In this renormalization scheme the effect beyond the “standard” charge-radius formula depends on the extent to which the dicluster counterterm differs from the core radius. In contrast to the S-wave case, here the difference \(\rho _\pi ^2 - \rho _{\mathrm {c}}^2 -\rho _{\mathrm {n}}^2 / Z_{\mathrm {c}}\) must go to zero as the regulator is taken to infinity, in order to yield a finite \({\bar{\rho }}_\pi ^2\). It is important to consider what would happen if we were to include the finite-size contributions, but not the \(\rho _\pi ^2\) short-range operator. In Eq. (37) we see that the constituent charge radii enter with a prefactor that corresponds to a divergent integral. Since the parameters \(\rho _\mathrm {c}^2\) and \(\rho _\mathrm {n}^2\) are observables—these are the charge radii of the core and the neutron—they cannot absorb this divergence. The only parameter available for this purpose is the \(\rho _\pi ^2\). As such it is not possible to add the finite-size contributions without also including the short-range operator. Formally, the scaling of \(\rho _\pi ^2\) is \(\rho _\pi ^2 \sim {\bar{\rho }}_\pi ^2 \sim R_\mathrm {c}^2\) for renormalization scales such that \(L_1 \sim k_\mathrm {hi}\). However, the crucial difference between \(\rho _\pi ^2\) and \({\bar{\rho }}_\pi ^2\) is that the latter is an observable, while the former absorbs a divergence and so is scheme- and regulator-dependent.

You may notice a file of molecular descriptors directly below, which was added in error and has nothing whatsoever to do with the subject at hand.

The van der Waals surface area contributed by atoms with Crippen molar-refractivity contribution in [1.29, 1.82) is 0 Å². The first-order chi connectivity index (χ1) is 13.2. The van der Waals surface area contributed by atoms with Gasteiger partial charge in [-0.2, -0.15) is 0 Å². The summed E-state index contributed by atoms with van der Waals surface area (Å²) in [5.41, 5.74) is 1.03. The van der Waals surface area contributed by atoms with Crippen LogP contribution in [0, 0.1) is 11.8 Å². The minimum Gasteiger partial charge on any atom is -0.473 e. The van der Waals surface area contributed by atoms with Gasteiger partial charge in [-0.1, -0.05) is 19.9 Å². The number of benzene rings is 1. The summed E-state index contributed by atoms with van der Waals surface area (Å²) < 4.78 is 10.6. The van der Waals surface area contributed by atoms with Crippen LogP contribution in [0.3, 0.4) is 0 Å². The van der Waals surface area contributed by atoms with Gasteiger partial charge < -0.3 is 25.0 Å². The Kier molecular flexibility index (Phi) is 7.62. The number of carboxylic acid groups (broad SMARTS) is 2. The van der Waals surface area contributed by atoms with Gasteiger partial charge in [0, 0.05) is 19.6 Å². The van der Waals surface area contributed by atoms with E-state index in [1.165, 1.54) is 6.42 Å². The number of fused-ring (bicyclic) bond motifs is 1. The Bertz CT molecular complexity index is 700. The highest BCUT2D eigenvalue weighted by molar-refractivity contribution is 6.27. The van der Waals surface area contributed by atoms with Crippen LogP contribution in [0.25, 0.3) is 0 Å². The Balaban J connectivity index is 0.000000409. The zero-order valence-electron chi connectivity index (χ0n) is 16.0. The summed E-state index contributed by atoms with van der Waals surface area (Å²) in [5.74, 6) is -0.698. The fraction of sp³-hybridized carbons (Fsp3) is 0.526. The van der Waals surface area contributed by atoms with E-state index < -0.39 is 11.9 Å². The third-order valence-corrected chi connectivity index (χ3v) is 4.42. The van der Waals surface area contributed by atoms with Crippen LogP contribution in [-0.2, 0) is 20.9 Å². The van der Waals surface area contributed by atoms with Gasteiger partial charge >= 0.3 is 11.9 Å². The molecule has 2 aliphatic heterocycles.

As an explicit example, let us consider the P-wave excited state of \({}^{11}\mathrm{Be}\) with neutron separation energy \(B_{\mathrm {s}1}=0.182~\mathrm {MeV}\) [33]. The breakdown scale for this EFT was argued in Sect. 3.1 to be \(k_\mathrm {hi}\sim 80~\mathrm {MeV}\). These scales then give us the expansion parameter \(k_\mathrm {lo}/k_\mathrm {hi}\approx 0.2\) for the P-wave system. The corresponding charge-radius formula is simply organized as
$$\begin{aligned} r_\mathrm {{}^{11}Be^*}^2=\underbrace{\rho _\mathrm {c}^2+{\bar{\rho }}_\pi ^2}_{1/k_\mathrm {hi}^2} +\cdots +\underbrace{\left[ r_\mathrm {pt,LO}^2+\cdots \right] }_{1/(k_\mathrm {lo} k_\mathrm {hi}) \, \times \, 1/A_\mathrm {c}^2} +\cdots \end{aligned}$$
In this case, the LO result is given by the combination of the charge radius of \({}^{10}\mathrm{Be}\) and an undetermined short-range parameter. The dots refer to corrections due to non-included interactions and the finite neutron size. We show the point-charge contribution explicitly to emphasize that it appears at N\(^2\)LO in the heavy-core power counting. This means that the charge radius for the P-wave state in \({}^{11}\mathrm{Be}\) cannot be predicted in HEFT using the heavy-core power counting, unless the short-range parameter can be fixed to some other observable.